Q: Do we HAVE to payback a gift with no documentation?
My MIL offered us money to buy a house. She paid for it, and had us leave her out of all documentation. Then, tells us she took a mortgage out on her own home to give us the money, and wants us to pay it back. We felt trapped and paid payments. Now she is talking about “pulling our house” because we were talking about a divorce. She threatened me saying that if I left my husband she would find a way to take my home. Do we have to pay her? There is literally no documentation proving we owe her and she insisted to stay off of all of the paperwork to avoid taxes and stuff. She is using the house like leverage and even though we are working it out I feel trapped and unsure what power she has over us.
Additional detail- there is no mortgage on our house, it’s fully in my husband’s name. The only mortgage is on her house in her name.
She chooses to threaten us when she doesn’t get “enough time” with our kids too. It feels like extortion.
A: She could sue for the money back but since there's no mortgage on the property she wouldn't be able to foreclose. She would have to get a judgement first and then try to seize property.
I would gather any documentation that shows the money was a gift or communications where no mention of a loan or repayment occurred and just be ready for a suit.
If she paid directly you may have issues with constructive ownership and if you made a series of substantially equal payments it may lend credence to the argument that the amounts were a loan.
It's ultimately going to come down to was it a gift or a loan.
From a tax perspective it doesn't matter for your end unless you're trying to deduct the interest. If it does get recharacterized as a loan she'll have some tax issues, failing to issue a 1098, not including interest in income, etc...
A: If this was a gift, you do not have to repay it. If it was agreed to be a loan, she is entitled to seek repayment. But, even if it is a loan, it is not secured by a mortgage on the house and although she has remedies available, those remedies do not include "pulling" your house. If you applied for a mortgage to finance the house, was there a 'gift letter' provided to the lender?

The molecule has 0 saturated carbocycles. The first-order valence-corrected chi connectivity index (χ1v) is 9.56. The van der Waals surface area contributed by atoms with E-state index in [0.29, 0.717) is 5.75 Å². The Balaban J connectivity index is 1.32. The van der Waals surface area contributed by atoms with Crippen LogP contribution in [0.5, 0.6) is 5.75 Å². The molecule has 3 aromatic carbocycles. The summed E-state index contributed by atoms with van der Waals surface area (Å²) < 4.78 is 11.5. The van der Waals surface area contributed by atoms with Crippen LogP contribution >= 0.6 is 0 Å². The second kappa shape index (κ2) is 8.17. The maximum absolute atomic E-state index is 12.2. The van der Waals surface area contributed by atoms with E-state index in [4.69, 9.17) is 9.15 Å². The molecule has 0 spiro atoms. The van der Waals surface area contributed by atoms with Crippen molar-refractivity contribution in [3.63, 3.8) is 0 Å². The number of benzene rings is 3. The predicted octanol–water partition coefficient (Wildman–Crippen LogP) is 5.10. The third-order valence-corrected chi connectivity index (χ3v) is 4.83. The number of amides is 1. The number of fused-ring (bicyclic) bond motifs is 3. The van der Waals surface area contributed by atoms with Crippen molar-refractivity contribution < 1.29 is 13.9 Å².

After writing this I see that Mr. Blackburn gave the same answer. I agree with his answer.
Bruce Alexander Minnick agrees with this answer
1 user found this answer helpful
Justia Ask a Lawyer is a forum for consumers to get answers to basic legal questions. Any information sent through Justia Ask a Lawyer is not secure and is done so on a non-confidential basis only.
The use of this website to ask questions or receive answers does not create an attorney–client relationship between you and Justia, or between you and any attorney who receives your information or responds to your questions, nor is it intended to create such a relationship. Additionally, no responses on this forum constitute legal advice, which must be tailored to the specific circumstances of each case. You should not act upon information provided in Justia Ask a Lawyer without seeking professional counsel from an attorney admitted or authorized to practice in your jurisdiction. Justia assumes no responsibility to any person who relies on information contained on or received through this site and disclaims all liability in respect to such information.
Justia cannot guarantee that the information on this website (including any legal information provided by an attorney through this service) is accurate, complete, or up-to-date. While we intend to make every attempt to keep the information on this site current, the owners of and contributors to this site make no claims, promises or guarantees about the accuracy, completeness or adequacy of the information contained in or linked to from this site.